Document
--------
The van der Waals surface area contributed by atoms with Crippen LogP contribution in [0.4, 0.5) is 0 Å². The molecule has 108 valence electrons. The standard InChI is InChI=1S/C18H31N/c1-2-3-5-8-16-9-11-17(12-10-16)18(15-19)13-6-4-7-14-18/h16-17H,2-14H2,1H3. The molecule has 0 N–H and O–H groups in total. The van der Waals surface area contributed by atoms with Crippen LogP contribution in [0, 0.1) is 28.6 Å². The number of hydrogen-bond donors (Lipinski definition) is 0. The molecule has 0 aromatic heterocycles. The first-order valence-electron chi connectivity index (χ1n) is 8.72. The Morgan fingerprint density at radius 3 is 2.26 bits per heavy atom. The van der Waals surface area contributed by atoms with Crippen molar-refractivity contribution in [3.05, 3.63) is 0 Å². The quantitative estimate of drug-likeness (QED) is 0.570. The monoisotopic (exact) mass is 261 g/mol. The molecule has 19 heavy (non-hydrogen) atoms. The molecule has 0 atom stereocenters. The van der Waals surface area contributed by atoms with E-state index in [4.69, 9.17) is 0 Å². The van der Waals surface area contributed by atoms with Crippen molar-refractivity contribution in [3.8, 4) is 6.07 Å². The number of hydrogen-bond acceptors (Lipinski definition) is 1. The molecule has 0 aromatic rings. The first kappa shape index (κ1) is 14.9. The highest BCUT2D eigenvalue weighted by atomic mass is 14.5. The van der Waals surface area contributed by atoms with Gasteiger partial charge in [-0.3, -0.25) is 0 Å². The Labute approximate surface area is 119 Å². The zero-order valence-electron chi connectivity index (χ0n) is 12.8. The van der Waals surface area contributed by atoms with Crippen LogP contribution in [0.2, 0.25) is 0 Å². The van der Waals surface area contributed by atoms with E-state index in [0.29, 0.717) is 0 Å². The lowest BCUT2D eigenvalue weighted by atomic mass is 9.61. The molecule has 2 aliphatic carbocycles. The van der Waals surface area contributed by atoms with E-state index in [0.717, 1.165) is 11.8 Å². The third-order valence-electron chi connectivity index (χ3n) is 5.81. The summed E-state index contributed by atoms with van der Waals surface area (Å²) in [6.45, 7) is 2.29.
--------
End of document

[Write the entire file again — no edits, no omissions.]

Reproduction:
The van der Waals surface area contributed by atoms with Crippen LogP contribution in [0.4, 0.5) is 0 Å². The molecule has 108 valence electrons. The standard InChI is InChI=1S/C18H31N/c1-2-3-5-8-16-9-11-17(12-10-16)18(15-19)13-6-4-7-14-18/h16-17H,2-14H2,1H3. The molecule has 0 N–H and O–H groups in total. The van der Waals surface area contributed by atoms with Crippen LogP contribution in [0, 0.1) is 28.6 Å². The number of hydrogen-bond donors (Lipinski definition) is 0. The molecule has 0 aromatic heterocycles. The first-order valence-electron chi connectivity index (χ1n) is 8.72. The Morgan fingerprint density at radius 3 is 2.26 bits per heavy atom. The van der Waals surface area contributed by atoms with Crippen molar-refractivity contribution in [3.05, 3.63) is 0 Å². The quantitative estimate of drug-likeness (QED) is 0.570. The monoisotopic (exact) mass is 261 g/mol. The molecule has 19 heavy (non-hydrogen) atoms. The molecule has 0 atom stereocenters. The van der Waals surface area contributed by atoms with E-state index in [4.69, 9.17) is 0 Å². The van der Waals surface area contributed by atoms with Crippen molar-refractivity contribution in [3.8, 4) is 6.07 Å². The number of hydrogen-bond acceptors (Lipinski definition) is 1. The molecule has 0 aromatic rings. The first kappa shape index (κ1) is 14.9. The highest BCUT2D eigenvalue weighted by atomic mass is 14.5. The van der Waals surface area contributed by atoms with Gasteiger partial charge in [-0.3, -0.25) is 0 Å². The Labute approximate surface area is 119 Å². The zero-order valence-electron chi connectivity index (χ0n) is 12.8. The van der Waals surface area contributed by atoms with Crippen LogP contribution in [0.2, 0.25) is 0 Å². The van der Waals surface area contributed by atoms with E-state index in [0.29, 0.717) is 0 Å². The lowest BCUT2D eigenvalue weighted by atomic mass is 9.61. The molecule has 2 aliphatic carbocycles. The van der Waals surface area contributed by atoms with E-state index in [0.717, 1.165) is 11.8 Å². The third-order valence-electron chi connectivity index (χ3n) is 5.81. The summed E-state index contributed by atoms with van der Waals surface area (Å²) in [6.45, 7) is 2.29.